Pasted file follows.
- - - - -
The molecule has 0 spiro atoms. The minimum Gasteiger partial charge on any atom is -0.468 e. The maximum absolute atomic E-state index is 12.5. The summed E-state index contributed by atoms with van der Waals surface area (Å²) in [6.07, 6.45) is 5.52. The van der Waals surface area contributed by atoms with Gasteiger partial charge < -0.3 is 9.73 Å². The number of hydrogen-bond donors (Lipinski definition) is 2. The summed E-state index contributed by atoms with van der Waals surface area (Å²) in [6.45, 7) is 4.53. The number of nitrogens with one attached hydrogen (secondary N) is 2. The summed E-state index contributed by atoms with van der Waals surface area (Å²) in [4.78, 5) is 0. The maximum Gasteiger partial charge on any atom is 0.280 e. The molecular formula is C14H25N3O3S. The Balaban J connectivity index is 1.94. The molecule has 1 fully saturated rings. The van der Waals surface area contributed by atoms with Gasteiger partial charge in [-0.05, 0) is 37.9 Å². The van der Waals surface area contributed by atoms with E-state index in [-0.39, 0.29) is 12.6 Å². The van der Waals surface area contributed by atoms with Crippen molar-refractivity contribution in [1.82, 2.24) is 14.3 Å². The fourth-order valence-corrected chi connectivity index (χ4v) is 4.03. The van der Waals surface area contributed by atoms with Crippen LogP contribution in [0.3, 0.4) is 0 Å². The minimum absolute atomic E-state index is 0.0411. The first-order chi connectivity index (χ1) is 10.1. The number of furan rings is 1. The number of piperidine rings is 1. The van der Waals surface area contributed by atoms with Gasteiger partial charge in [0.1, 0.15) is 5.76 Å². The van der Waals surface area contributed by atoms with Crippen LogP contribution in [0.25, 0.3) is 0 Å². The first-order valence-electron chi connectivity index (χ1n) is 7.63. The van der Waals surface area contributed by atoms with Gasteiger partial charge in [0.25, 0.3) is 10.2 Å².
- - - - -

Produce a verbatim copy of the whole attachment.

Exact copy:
The molecule has 0 spiro atoms. The minimum Gasteiger partial charge on any atom is -0.468 e. The maximum absolute atomic E-state index is 12.5. The summed E-state index contributed by atoms with van der Waals surface area (Å²) in [6.07, 6.45) is 5.52. The van der Waals surface area contributed by atoms with Gasteiger partial charge < -0.3 is 9.73 Å². The number of hydrogen-bond donors (Lipinski definition) is 2. The summed E-state index contributed by atoms with van der Waals surface area (Å²) in [6.45, 7) is 4.53. The number of nitrogens with one attached hydrogen (secondary N) is 2. The summed E-state index contributed by atoms with van der Waals surface area (Å²) in [4.78, 5) is 0. The maximum Gasteiger partial charge on any atom is 0.280 e. The molecular formula is C14H25N3O3S. The Balaban J connectivity index is 1.94. The molecule has 1 fully saturated rings. The van der Waals surface area contributed by atoms with Gasteiger partial charge in [-0.05, 0) is 37.9 Å². The van der Waals surface area contributed by atoms with E-state index in [-0.39, 0.29) is 12.6 Å². The van der Waals surface area contributed by atoms with Crippen molar-refractivity contribution in [1.82, 2.24) is 14.3 Å². The fourth-order valence-corrected chi connectivity index (χ4v) is 4.03. The van der Waals surface area contributed by atoms with Crippen LogP contribution in [0.3, 0.4) is 0 Å². The minimum absolute atomic E-state index is 0.0411. The first-order chi connectivity index (χ1) is 10.1. The number of furan rings is 1. The number of piperidine rings is 1. The van der Waals surface area contributed by atoms with Gasteiger partial charge in [0.1, 0.15) is 5.76 Å². The van der Waals surface area contributed by atoms with Crippen LogP contribution in [0.25, 0.3) is 0 Å². The first-order valence-electron chi connectivity index (χ1n) is 7.63. The van der Waals surface area contributed by atoms with Gasteiger partial charge in [0.25, 0.3) is 10.2 Å².